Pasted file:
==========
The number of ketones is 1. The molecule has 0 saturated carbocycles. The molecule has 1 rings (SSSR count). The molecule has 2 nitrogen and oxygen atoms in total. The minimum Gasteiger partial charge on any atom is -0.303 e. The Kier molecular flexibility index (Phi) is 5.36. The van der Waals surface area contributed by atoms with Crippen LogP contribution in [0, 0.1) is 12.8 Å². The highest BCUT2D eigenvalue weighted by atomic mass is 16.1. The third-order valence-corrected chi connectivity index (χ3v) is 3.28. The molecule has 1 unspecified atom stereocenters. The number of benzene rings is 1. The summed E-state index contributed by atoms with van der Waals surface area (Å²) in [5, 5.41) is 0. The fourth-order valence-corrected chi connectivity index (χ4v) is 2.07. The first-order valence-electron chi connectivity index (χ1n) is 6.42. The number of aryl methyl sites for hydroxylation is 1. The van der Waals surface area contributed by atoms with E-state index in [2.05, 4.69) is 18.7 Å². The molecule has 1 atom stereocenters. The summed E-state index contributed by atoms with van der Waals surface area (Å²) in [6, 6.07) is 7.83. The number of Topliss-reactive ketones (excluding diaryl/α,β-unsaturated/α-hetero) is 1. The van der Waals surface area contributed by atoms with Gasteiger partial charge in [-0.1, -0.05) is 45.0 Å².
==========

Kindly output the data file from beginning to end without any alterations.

The number of ketones is 1. The molecule has 0 saturated carbocycles. The molecule has 1 rings (SSSR count). The molecule has 2 nitrogen and oxygen atoms in total. The minimum Gasteiger partial charge on any atom is -0.303 e. The Kier molecular flexibility index (Phi) is 5.36. The van der Waals surface area contributed by atoms with Crippen LogP contribution in [0, 0.1) is 12.8 Å². The highest BCUT2D eigenvalue weighted by atomic mass is 16.1. The third-order valence-corrected chi connectivity index (χ3v) is 3.28. The molecule has 1 unspecified atom stereocenters. The number of benzene rings is 1. The summed E-state index contributed by atoms with van der Waals surface area (Å²) in [5, 5.41) is 0. The fourth-order valence-corrected chi connectivity index (χ4v) is 2.07. The first-order valence-electron chi connectivity index (χ1n) is 6.42. The number of aryl methyl sites for hydroxylation is 1. The van der Waals surface area contributed by atoms with E-state index in [2.05, 4.69) is 18.7 Å². The molecule has 1 atom stereocenters. The summed E-state index contributed by atoms with van der Waals surface area (Å²) in [6, 6.07) is 7.83. The number of Topliss-reactive ketones (excluding diaryl/α,β-unsaturated/α-hetero) is 1. The van der Waals surface area contributed by atoms with Gasteiger partial charge in [-0.1, -0.05) is 45.0 Å².